Lawyers are not the only legal experts out there. In fact, it is common that lawyers depend on their paralegals and legal assistants to help them be more efficient and effective. According to the Bureau of Labor Statistics, the field of paralegals is expected to grow by 15% over the next eight years! You’ll find paralegals in law firms, government offices and legal departments in corporate companies. They are qualified legal experts who draft legal documents, research laws and regulations, and assist attorneys and lawyers with cases and help prepare for trials.

Paralegals may help with some administrative tasks, yet most of their workload is engaging with clients and working on cases. Charged with keeping track of and analyzing case documentation and information, paralegals need to be well versed in the online world of databases and computer software to be successful in their positions.

According to Paralegal EDU, there is a lot of variability in the opinion of what certification/credentials a paralegal needs for the industry to recognize them as qualified. There is no standard paralegal preparation course, certificate or degree. Because of the variability, you will find a variety of certificate programs and undergraduate degrees that aim to teach paralegals the skills they need to be successful.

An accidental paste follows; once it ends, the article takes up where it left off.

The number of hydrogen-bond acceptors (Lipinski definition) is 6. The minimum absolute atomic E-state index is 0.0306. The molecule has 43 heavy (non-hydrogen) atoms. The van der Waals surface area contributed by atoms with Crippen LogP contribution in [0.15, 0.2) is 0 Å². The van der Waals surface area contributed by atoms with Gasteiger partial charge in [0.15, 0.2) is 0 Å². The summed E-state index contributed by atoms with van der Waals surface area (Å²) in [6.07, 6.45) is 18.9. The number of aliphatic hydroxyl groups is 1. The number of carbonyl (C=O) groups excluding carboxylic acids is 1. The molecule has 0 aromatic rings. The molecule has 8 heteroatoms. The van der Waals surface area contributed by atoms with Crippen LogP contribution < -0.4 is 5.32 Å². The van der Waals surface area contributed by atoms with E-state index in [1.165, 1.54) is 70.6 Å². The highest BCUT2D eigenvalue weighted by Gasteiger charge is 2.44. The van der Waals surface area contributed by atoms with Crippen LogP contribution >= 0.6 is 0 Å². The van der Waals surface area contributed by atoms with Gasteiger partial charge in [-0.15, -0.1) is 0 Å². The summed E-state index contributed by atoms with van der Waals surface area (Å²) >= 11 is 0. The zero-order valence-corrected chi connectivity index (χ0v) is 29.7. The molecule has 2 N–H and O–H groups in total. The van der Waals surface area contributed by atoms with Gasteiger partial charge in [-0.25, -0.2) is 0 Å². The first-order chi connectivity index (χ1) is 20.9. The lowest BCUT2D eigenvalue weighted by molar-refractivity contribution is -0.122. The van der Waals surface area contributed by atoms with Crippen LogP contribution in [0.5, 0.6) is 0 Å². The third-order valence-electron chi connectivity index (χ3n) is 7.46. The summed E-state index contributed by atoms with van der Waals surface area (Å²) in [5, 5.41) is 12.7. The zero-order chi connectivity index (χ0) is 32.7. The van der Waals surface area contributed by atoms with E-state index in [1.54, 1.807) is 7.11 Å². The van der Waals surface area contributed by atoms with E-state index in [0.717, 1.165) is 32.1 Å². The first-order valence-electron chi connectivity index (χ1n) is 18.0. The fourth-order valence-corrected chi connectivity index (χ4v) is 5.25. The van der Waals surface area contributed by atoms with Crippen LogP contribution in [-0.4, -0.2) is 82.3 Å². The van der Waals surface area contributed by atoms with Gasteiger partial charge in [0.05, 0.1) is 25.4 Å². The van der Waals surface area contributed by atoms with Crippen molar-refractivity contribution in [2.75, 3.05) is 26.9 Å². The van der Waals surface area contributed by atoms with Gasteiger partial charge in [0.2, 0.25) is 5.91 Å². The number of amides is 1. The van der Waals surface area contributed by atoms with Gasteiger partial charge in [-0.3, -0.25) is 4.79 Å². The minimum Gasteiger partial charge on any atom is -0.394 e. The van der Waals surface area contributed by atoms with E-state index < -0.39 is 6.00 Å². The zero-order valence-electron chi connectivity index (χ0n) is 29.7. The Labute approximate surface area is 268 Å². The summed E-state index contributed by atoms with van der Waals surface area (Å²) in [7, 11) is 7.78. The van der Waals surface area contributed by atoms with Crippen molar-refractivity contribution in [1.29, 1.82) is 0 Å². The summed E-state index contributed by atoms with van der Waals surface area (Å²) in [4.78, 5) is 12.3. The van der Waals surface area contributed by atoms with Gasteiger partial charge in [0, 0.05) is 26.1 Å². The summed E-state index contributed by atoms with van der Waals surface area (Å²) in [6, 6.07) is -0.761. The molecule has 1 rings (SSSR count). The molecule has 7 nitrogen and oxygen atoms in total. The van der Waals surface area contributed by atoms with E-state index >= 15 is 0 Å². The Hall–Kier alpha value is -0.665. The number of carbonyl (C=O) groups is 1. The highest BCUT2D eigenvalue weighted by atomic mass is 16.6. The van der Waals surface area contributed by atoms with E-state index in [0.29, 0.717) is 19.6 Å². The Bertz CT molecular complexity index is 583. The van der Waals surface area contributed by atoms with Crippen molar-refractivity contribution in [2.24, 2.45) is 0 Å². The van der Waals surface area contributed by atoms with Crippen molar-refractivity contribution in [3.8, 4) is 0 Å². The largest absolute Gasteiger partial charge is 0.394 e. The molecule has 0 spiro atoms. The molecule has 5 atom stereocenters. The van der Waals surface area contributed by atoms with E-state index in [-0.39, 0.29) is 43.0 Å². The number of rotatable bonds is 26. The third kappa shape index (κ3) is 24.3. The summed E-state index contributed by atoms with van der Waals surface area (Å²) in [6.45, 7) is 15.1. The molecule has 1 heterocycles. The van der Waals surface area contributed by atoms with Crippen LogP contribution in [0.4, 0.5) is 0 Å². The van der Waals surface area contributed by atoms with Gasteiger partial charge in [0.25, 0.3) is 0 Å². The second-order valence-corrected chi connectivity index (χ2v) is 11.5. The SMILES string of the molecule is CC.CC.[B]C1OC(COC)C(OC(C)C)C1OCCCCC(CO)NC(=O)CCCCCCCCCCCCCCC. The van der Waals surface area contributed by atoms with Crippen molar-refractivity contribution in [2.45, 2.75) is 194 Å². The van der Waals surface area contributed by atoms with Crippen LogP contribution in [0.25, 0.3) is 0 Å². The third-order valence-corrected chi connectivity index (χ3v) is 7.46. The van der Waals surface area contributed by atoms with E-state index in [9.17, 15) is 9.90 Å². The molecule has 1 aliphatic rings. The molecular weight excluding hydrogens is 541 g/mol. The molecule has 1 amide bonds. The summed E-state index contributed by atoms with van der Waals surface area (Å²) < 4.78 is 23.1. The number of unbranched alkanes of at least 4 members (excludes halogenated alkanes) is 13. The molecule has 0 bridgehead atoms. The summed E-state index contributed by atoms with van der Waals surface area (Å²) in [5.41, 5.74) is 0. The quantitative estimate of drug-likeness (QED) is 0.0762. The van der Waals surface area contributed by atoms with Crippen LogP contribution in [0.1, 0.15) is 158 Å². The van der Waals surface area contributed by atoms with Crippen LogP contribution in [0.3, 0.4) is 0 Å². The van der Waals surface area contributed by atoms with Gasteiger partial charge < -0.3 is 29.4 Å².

Paralegal EDU just released the results of a months-long assessment of more than 250 accredited schools offering pre-degree certificate programs in paralegal studies. They chose which programs to recognize based upon a number of factors. Some of these factors include; the flexibility of the course work to fit into learner’s daily lives, opportunities to gain experience by practicing their new skills as well as how well the program aligns with current job demands. Check out the full list of criteria.

Paralegal EDU has recognized Alber Enterprise Center’s Paralegal Certification course as one of the best programs in Ohio for Paralegals to earn their certificate. This program includes the flexible online course, a Microsoft Office Suite course to develop your computer software skills, and an externship that allows you to practice the new skills you have learned in the course.